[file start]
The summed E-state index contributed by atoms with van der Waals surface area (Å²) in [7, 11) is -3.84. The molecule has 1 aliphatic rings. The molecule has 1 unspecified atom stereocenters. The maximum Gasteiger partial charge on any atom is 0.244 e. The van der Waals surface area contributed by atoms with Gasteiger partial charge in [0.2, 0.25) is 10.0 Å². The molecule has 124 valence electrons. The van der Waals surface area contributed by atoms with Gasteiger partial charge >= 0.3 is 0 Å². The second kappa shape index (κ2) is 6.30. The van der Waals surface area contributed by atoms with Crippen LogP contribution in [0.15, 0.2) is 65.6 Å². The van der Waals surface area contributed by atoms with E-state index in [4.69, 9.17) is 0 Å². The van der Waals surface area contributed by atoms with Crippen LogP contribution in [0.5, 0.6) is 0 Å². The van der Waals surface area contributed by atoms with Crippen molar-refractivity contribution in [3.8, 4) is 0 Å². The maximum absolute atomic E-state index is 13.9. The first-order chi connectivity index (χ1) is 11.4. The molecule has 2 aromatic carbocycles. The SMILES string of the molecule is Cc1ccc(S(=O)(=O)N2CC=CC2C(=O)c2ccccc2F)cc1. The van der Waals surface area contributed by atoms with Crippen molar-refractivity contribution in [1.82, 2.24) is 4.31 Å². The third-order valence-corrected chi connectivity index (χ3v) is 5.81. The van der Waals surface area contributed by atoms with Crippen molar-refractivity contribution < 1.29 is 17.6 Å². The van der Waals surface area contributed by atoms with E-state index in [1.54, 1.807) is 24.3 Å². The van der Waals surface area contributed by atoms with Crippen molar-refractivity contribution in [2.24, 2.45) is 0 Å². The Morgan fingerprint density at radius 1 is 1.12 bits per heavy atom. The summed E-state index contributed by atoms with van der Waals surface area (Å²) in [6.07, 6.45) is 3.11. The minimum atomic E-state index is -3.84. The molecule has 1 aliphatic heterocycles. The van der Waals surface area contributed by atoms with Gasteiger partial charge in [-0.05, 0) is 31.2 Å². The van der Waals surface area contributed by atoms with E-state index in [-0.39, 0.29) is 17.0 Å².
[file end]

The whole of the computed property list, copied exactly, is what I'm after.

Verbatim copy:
The summed E-state index contributed by atoms with van der Waals surface area (Å²) in [7, 11) is -3.84. The molecule has 1 aliphatic rings. The molecule has 1 unspecified atom stereocenters. The maximum Gasteiger partial charge on any atom is 0.244 e. The van der Waals surface area contributed by atoms with Gasteiger partial charge in [0.2, 0.25) is 10.0 Å². The molecule has 124 valence electrons. The van der Waals surface area contributed by atoms with Gasteiger partial charge >= 0.3 is 0 Å². The second kappa shape index (κ2) is 6.30. The van der Waals surface area contributed by atoms with Crippen LogP contribution in [0.15, 0.2) is 65.6 Å². The van der Waals surface area contributed by atoms with E-state index in [4.69, 9.17) is 0 Å². The van der Waals surface area contributed by atoms with Crippen LogP contribution in [0.5, 0.6) is 0 Å². The van der Waals surface area contributed by atoms with Crippen molar-refractivity contribution in [3.8, 4) is 0 Å². The maximum absolute atomic E-state index is 13.9. The first-order chi connectivity index (χ1) is 11.4. The molecule has 2 aromatic carbocycles. The SMILES string of the molecule is Cc1ccc(S(=O)(=O)N2CC=CC2C(=O)c2ccccc2F)cc1. The van der Waals surface area contributed by atoms with Crippen molar-refractivity contribution in [1.82, 2.24) is 4.31 Å². The third-order valence-corrected chi connectivity index (χ3v) is 5.81. The van der Waals surface area contributed by atoms with Crippen molar-refractivity contribution < 1.29 is 17.6 Å². The van der Waals surface area contributed by atoms with E-state index in [1.54, 1.807) is 24.3 Å². The van der Waals surface area contributed by atoms with Crippen molar-refractivity contribution in [2.24, 2.45) is 0 Å². The Morgan fingerprint density at radius 1 is 1.12 bits per heavy atom. The summed E-state index contributed by atoms with van der Waals surface area (Å²) in [6.07, 6.45) is 3.11. The minimum atomic E-state index is -3.84. The molecule has 1 aliphatic heterocycles. The van der Waals surface area contributed by atoms with Gasteiger partial charge in [-0.05, 0) is 31.2 Å². The van der Waals surface area contributed by atoms with E-state index in [-0.39, 0.29) is 17.0 Å².